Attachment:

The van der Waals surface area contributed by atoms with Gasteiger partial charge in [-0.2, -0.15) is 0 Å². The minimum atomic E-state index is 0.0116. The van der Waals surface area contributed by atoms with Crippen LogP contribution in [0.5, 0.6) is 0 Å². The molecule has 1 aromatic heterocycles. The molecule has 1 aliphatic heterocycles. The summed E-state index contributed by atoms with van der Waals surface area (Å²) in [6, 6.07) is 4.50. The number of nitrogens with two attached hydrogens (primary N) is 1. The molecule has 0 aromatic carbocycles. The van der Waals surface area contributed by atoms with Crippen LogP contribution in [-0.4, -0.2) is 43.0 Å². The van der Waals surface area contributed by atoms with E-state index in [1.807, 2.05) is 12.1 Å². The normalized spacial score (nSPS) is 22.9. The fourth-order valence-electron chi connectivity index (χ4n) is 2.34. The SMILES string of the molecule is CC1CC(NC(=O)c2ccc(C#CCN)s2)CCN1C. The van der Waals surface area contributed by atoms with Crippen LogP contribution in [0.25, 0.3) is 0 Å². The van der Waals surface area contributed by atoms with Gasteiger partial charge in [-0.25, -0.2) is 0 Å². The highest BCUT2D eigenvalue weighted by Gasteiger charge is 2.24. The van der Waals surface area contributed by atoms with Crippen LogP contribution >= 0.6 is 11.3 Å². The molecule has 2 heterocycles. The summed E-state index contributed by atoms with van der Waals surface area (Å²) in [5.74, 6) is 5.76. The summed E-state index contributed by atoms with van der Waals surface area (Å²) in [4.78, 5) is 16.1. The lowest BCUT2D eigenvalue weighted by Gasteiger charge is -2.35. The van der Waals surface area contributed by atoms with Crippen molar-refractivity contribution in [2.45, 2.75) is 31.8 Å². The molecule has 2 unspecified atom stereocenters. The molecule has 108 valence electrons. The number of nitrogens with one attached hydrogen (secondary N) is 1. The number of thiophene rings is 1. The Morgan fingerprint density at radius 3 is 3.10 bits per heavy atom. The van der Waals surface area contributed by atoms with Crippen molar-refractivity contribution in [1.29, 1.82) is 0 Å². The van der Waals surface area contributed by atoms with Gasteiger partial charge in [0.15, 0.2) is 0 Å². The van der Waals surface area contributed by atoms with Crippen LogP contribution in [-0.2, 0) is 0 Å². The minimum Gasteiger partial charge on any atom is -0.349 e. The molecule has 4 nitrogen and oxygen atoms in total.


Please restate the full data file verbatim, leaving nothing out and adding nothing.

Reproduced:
The van der Waals surface area contributed by atoms with Gasteiger partial charge in [-0.2, -0.15) is 0 Å². The minimum atomic E-state index is 0.0116. The van der Waals surface area contributed by atoms with Crippen LogP contribution in [0.5, 0.6) is 0 Å². The molecule has 1 aromatic heterocycles. The molecule has 1 aliphatic heterocycles. The summed E-state index contributed by atoms with van der Waals surface area (Å²) in [6, 6.07) is 4.50. The number of nitrogens with two attached hydrogens (primary N) is 1. The molecule has 0 aromatic carbocycles. The van der Waals surface area contributed by atoms with Crippen LogP contribution in [-0.4, -0.2) is 43.0 Å². The van der Waals surface area contributed by atoms with E-state index in [1.807, 2.05) is 12.1 Å². The normalized spacial score (nSPS) is 22.9. The fourth-order valence-electron chi connectivity index (χ4n) is 2.34. The SMILES string of the molecule is CC1CC(NC(=O)c2ccc(C#CCN)s2)CCN1C. The van der Waals surface area contributed by atoms with Crippen LogP contribution in [0.25, 0.3) is 0 Å². The van der Waals surface area contributed by atoms with Gasteiger partial charge in [-0.25, -0.2) is 0 Å². The highest BCUT2D eigenvalue weighted by Gasteiger charge is 2.24. The van der Waals surface area contributed by atoms with Crippen LogP contribution >= 0.6 is 11.3 Å². The molecule has 2 heterocycles. The summed E-state index contributed by atoms with van der Waals surface area (Å²) in [5.74, 6) is 5.76. The summed E-state index contributed by atoms with van der Waals surface area (Å²) in [4.78, 5) is 16.1. The lowest BCUT2D eigenvalue weighted by Gasteiger charge is -2.35. The van der Waals surface area contributed by atoms with Crippen molar-refractivity contribution in [2.45, 2.75) is 31.8 Å². The molecule has 2 unspecified atom stereocenters. The molecule has 108 valence electrons. The number of nitrogens with one attached hydrogen (secondary N) is 1. The number of thiophene rings is 1. The Morgan fingerprint density at radius 3 is 3.10 bits per heavy atom. The van der Waals surface area contributed by atoms with Crippen molar-refractivity contribution in [1.29, 1.82) is 0 Å². The van der Waals surface area contributed by atoms with Gasteiger partial charge in [0.15, 0.2) is 0 Å². The van der Waals surface area contributed by atoms with Crippen LogP contribution in [-0.2, 0) is 0 Å². The minimum Gasteiger partial charge on any atom is -0.349 e. The molecule has 4 nitrogen and oxygen atoms in total.